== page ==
To address American Safety's challenges to the judgment, we first interpret the coverage provisions of the subject policies in light of the teachings of Pardee Construction Co. v. Insurance Co. of the West (2000) 77 Cal.App.4th 1340, 1356 (Pardee). In that case, this court addressed the scope of coverage that may be afforded by additional insured endorsements in the factual context of construction defect litigation. We conclude that the trial court was correct in ruling that the language of American Safety's additional insured endorsements on the underlying insurance policies created ambiguities on the potential for coverage in the construction defect lawsuits, thus requiring it to provide Pulte with a defense to them. The trial court's subsequent decision that American Safety's failure to do so was unreasonable and in bad faith is supported by substantial evidence. We additionally uphold the court's decision that Pulte is entitled to an award of punitive damages that is proportional, on a one-to-one basis, to the award of compensatory damages in tort. (Bullock v. Philip Morris USA Inc. (2008) 159 Cal.App.4th 655, 690, fn. 18.)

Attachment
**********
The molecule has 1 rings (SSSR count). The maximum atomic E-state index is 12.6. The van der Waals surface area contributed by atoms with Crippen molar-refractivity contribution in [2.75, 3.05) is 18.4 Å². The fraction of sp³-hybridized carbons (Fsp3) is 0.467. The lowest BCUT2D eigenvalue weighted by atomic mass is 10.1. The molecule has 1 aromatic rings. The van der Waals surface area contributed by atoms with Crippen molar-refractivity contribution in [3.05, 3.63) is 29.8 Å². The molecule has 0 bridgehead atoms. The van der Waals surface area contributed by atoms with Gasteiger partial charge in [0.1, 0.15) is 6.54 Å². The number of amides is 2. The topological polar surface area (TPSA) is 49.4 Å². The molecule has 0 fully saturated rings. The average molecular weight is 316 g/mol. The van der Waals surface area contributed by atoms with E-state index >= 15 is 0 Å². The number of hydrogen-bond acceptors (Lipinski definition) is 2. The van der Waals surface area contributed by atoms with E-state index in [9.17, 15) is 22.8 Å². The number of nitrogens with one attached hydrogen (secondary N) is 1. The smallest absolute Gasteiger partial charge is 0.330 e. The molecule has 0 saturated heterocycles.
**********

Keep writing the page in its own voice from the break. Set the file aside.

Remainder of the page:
Although we affirm the judgment as to its substantive rulings, as above, we are required to reverse it in part as to the award of $471, 313.52 attorney fees under Brandt, supra, 37 Cal.3d 813, which we find to be inconsistent with the damages principles and policies set forth in Brandt. We believe the court abused its discretion in implementing an hourly attorney fee arrangement that Pulte did not arrive at until after trial, to replace the previous contingency fee agreement in a manner that Pulte intended would operate to increase its demand.[3] Second, since the court calculated its $500, 000 award of punitive damages by appropriately utilizing a one-to-one ratio to the compensatory damages under Brandt (fees in the amount of $471, 313.52), it is necessary to direct the trial court to recalculate not only the fees award under Brandt but also to adjust the amount of punitive damages accordingly. The judgment will be reversed to that extent, with directions to award Brandt fees only at a level consistent with Pulte's originally effective contingency fee agreement, and then to impose an amount of punitive damages that reflects the basic one-to-one proportion previously ordered. The balance of the judgment is affirmed.

         FACTUAL AND PROCEDURAL BACKGROUND

         A. Underlying Lawsuits and Tenders

         Beginning in 2003, Pulte was the general contractor and developer for two single-family residential housing projects, Meridian and Mariners' Landing (the projects), and it began to sell the homes in 2005 and 2006. During construction of both projects, Pulte entered into subcontracts with Concrete and Frontier to supply concrete foundations and flatwork. Pulte also entered into subcontracts with Foshay to supply electrical and related waterproofing work for both projects. All the subcontracts required that the subcontractors maintain liability insurance and that they name Pulte as an additional insured on their insurance policies.